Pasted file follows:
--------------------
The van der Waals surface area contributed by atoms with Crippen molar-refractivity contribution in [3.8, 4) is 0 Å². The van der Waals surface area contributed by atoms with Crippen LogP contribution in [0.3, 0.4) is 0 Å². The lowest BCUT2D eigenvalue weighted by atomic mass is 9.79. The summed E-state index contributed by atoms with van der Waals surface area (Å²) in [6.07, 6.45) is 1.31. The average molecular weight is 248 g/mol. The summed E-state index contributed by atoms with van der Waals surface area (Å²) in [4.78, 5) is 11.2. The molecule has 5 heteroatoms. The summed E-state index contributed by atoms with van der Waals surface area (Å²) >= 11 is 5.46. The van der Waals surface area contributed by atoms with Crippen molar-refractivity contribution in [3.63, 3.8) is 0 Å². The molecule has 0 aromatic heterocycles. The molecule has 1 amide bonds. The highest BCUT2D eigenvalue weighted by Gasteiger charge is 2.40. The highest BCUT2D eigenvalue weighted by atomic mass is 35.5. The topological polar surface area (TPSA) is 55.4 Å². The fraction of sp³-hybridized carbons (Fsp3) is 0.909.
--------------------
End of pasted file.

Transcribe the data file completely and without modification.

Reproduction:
The van der Waals surface area contributed by atoms with Crippen molar-refractivity contribution in [3.8, 4) is 0 Å². The van der Waals surface area contributed by atoms with Crippen LogP contribution in [0.3, 0.4) is 0 Å². The lowest BCUT2D eigenvalue weighted by atomic mass is 9.79. The summed E-state index contributed by atoms with van der Waals surface area (Å²) in [6.07, 6.45) is 1.31. The average molecular weight is 248 g/mol. The summed E-state index contributed by atoms with van der Waals surface area (Å²) in [4.78, 5) is 11.2. The molecule has 5 heteroatoms. The summed E-state index contributed by atoms with van der Waals surface area (Å²) >= 11 is 5.46. The van der Waals surface area contributed by atoms with Crippen molar-refractivity contribution in [3.63, 3.8) is 0 Å². The molecule has 0 aromatic heterocycles. The molecule has 1 amide bonds. The highest BCUT2D eigenvalue weighted by Gasteiger charge is 2.40. The highest BCUT2D eigenvalue weighted by atomic mass is 35.5. The topological polar surface area (TPSA) is 55.4 Å². The fraction of sp³-hybridized carbons (Fsp3) is 0.909.